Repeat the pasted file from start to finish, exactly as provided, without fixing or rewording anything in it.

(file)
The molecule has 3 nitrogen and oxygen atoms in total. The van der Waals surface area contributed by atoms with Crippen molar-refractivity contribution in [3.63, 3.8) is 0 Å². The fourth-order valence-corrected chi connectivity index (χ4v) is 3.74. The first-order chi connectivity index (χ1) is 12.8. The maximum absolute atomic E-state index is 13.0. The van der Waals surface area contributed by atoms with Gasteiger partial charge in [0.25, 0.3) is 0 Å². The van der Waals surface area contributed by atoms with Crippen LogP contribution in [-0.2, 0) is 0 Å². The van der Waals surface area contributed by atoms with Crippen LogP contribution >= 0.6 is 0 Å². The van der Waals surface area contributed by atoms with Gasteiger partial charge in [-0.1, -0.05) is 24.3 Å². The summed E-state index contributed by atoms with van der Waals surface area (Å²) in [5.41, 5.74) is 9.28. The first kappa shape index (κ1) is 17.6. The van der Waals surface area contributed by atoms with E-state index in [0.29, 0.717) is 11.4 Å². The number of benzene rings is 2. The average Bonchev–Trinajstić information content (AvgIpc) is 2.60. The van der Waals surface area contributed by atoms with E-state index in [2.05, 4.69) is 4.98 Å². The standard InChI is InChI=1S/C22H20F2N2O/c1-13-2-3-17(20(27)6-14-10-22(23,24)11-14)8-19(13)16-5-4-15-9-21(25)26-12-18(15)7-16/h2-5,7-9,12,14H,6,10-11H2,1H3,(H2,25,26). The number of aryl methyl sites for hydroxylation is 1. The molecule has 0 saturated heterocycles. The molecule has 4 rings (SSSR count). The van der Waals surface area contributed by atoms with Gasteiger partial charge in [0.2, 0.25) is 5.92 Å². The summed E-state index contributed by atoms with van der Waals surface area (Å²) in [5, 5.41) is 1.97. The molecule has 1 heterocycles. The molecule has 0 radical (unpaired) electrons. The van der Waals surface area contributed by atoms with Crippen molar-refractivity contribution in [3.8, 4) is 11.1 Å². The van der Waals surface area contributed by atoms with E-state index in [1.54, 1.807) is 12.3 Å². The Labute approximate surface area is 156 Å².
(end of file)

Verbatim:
The molecule has 3 nitrogen and oxygen atoms in total. The van der Waals surface area contributed by atoms with Crippen molar-refractivity contribution in [3.63, 3.8) is 0 Å². The fourth-order valence-corrected chi connectivity index (χ4v) is 3.74. The first-order chi connectivity index (χ1) is 12.8. The maximum absolute atomic E-state index is 13.0. The van der Waals surface area contributed by atoms with Gasteiger partial charge in [0.25, 0.3) is 0 Å². The van der Waals surface area contributed by atoms with Crippen LogP contribution in [-0.2, 0) is 0 Å². The van der Waals surface area contributed by atoms with Crippen LogP contribution >= 0.6 is 0 Å². The van der Waals surface area contributed by atoms with Gasteiger partial charge in [-0.1, -0.05) is 24.3 Å². The summed E-state index contributed by atoms with van der Waals surface area (Å²) in [5.41, 5.74) is 9.28. The first kappa shape index (κ1) is 17.6. The van der Waals surface area contributed by atoms with E-state index in [0.29, 0.717) is 11.4 Å². The number of benzene rings is 2. The average Bonchev–Trinajstić information content (AvgIpc) is 2.60. The van der Waals surface area contributed by atoms with E-state index in [2.05, 4.69) is 4.98 Å². The standard InChI is InChI=1S/C22H20F2N2O/c1-13-2-3-17(20(27)6-14-10-22(23,24)11-14)8-19(13)16-5-4-15-9-21(25)26-12-18(15)7-16/h2-5,7-9,12,14H,6,10-11H2,1H3,(H2,25,26). The number of aryl methyl sites for hydroxylation is 1. The molecule has 0 saturated heterocycles. The molecule has 4 rings (SSSR count). The van der Waals surface area contributed by atoms with Gasteiger partial charge in [0.2, 0.25) is 5.92 Å². The summed E-state index contributed by atoms with van der Waals surface area (Å²) in [5, 5.41) is 1.97. The molecule has 1 heterocycles. The molecule has 0 radical (unpaired) electrons. The van der Waals surface area contributed by atoms with Crippen molar-refractivity contribution in [3.8, 4) is 11.1 Å². The van der Waals surface area contributed by atoms with E-state index in [1.54, 1.807) is 12.3 Å². The Labute approximate surface area is 156 Å².